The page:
Does Fondant Freeze?????

Decorating By hammer1 Updated 18 Jul 2009 , 12:18pm by btflsimplicity86

hammer1 Posted 17 Jul 2009 , 11:58am
post #1 of 7

don't do fondant, but do fondant accent pieces. that being said, if i put a rather large piece of fondant on a buttercream cake that is to be frozen (must travel to Canada-16 hour trip), when it thaws will the fondant still be ok, will colors run etc?

6 replies
2SchnauzerLady Posted 17 Jul 2009 , 12:15pm
post #2 of 7

I would like to know, too.

2SchnauzerLady Posted 17 Jul 2009 , 12:17pm
post #3 of 7

I would like to know, too.

rugonna_eat_that Posted 17 Jul 2009 , 12:40pm
post #4 of 7

I had been told never to refridgerate a fondanted cake but no reason was given. That was all the motivation I needed. I decied to "stress test" fondant. I put several small, experimental cakes both in the fridge and the freezer. As long as I kept them covered in plastic wrap as they warmed up afterwards, the fondant was OK. Parts of the cake that were exposed to the air collected a lot of condensation and the fondant got very moist and gooey to the touch. It firmed up again as it dried and didn't crack but this might have just been dumb luck.

Areas painted with food coloring didn't run but could be smeared by touch.

I have tried this with both homemade and commercial (Satin Ice) fondant with similar results. I live in a fairly humid area (Nortern Virginia) and I'm not a scientist so I don't know if my results are based on humidity and altitude and all those other variables that screw with things like fondant and jello.

My homemade fondant tended to get a bit shinier if condensation was alowed to collect on it. The commercial fondant did not.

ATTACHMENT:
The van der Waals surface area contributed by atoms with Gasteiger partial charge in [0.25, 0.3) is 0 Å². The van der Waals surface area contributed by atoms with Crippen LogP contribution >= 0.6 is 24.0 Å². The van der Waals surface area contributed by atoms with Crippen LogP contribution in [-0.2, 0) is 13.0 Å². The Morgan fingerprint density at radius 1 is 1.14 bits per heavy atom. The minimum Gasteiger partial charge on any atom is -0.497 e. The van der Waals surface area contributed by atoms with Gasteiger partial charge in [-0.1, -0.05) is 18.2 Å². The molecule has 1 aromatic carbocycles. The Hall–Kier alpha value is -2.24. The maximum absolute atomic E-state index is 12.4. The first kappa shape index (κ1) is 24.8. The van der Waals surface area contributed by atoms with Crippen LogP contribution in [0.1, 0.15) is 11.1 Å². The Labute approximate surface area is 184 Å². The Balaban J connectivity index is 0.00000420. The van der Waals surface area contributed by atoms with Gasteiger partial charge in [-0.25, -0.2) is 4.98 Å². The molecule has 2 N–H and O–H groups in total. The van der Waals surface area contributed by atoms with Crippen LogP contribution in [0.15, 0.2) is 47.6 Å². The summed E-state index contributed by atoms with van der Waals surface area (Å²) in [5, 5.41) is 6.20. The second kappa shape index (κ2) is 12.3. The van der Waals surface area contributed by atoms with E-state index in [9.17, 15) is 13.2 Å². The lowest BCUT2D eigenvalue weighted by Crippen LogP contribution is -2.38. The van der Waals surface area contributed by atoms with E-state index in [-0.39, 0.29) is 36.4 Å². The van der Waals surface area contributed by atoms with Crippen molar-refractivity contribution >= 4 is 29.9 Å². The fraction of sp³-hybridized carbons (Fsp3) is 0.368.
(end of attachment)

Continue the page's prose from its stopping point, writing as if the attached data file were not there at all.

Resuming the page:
That is my experience.

hammer1 Posted 17 Jul 2009 , 11:05pm
post #5 of 7

anyone else, sure are a lot of questions posted today.

btflsimplicity86 Posted 18 Jul 2009 , 12:17pm
post #6 of 7

I did this once and learned my lesson. It wasn't a cake but the decorations. I had to store them for a couple days and didn't want them to dry out, because I had more work to do on them. So I figured I do it with buttercream why not fondant. Like many of the other replies when I took it out of the fridge it got very sticky and gooey almost like the consistency of wet playdoh, and mine were wrapped in plastic wrap icon_sad.gif it was a little man that I had put in the fridge for a bachlorette party cake. Any of the pieces that were touching and had color on them bled to the beige color. It was a mess. I ended up tossing it and starting over. Lesson learned the only thing I put in the fridge and freezer are crumbcoated cakes. Once decorated they stay out of chill. icon_smile.gif Hope this helps

btflsimplicity86 Posted 18 Jul 2009 , 12:18pm
post #7 of 7

I did this once and learned my lesson. It wasn't a cake but the decorations. I had to store them for a couple days and didn't want them to dry out, because I had more work to do on them. So I figured I do it with buttercream why not fondant. Like many of the other replies when I took it out of the fridge it got very sticky and gooey almost like the consistency of wet playdoh, and mine were wrapped in plastic wrap icon_sad.gif it was a little man that I had put in the fridge for a bachlorette party cake. Any of the pieces that were touching and had color on them bled to the beige color. It was a mess. I ended up tossing it and starting over. Lesson learned the only thing I put in the fridge and freezer are crumbcoated cakes. Once decorated they stay out of chill. icon_smile.gif Hope this helps

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